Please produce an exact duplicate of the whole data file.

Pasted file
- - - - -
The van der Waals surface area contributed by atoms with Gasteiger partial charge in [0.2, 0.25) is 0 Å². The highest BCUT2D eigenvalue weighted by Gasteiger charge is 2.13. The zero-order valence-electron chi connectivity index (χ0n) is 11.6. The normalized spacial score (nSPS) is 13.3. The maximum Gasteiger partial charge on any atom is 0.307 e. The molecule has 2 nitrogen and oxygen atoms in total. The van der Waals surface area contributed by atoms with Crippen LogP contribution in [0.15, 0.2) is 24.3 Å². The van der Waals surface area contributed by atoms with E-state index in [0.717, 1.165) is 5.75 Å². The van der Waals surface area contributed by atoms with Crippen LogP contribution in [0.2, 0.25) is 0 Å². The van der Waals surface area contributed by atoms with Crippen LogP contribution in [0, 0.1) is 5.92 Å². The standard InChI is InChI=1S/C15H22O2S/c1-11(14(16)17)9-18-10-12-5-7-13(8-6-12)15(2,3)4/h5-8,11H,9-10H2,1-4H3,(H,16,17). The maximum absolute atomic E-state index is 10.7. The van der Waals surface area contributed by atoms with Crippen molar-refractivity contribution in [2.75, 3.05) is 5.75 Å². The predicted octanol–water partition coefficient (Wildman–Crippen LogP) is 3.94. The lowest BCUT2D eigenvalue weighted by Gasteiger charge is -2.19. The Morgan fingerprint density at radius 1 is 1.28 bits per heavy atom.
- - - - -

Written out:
The van der Waals surface area contributed by atoms with Gasteiger partial charge in [0.2, 0.25) is 0 Å². The highest BCUT2D eigenvalue weighted by Gasteiger charge is 2.13. The zero-order valence-electron chi connectivity index (χ0n) is 11.6. The normalized spacial score (nSPS) is 13.3. The maximum Gasteiger partial charge on any atom is 0.307 e. The molecule has 2 nitrogen and oxygen atoms in total. The van der Waals surface area contributed by atoms with Crippen LogP contribution in [0.15, 0.2) is 24.3 Å². The van der Waals surface area contributed by atoms with E-state index in [0.717, 1.165) is 5.75 Å². The van der Waals surface area contributed by atoms with Crippen LogP contribution in [0.2, 0.25) is 0 Å². The van der Waals surface area contributed by atoms with Crippen LogP contribution in [0, 0.1) is 5.92 Å². The standard InChI is InChI=1S/C15H22O2S/c1-11(14(16)17)9-18-10-12-5-7-13(8-6-12)15(2,3)4/h5-8,11H,9-10H2,1-4H3,(H,16,17). The maximum absolute atomic E-state index is 10.7. The van der Waals surface area contributed by atoms with Crippen molar-refractivity contribution in [2.75, 3.05) is 5.75 Å². The predicted octanol–water partition coefficient (Wildman–Crippen LogP) is 3.94. The lowest BCUT2D eigenvalue weighted by Gasteiger charge is -2.19. The Morgan fingerprint density at radius 1 is 1.28 bits per heavy atom.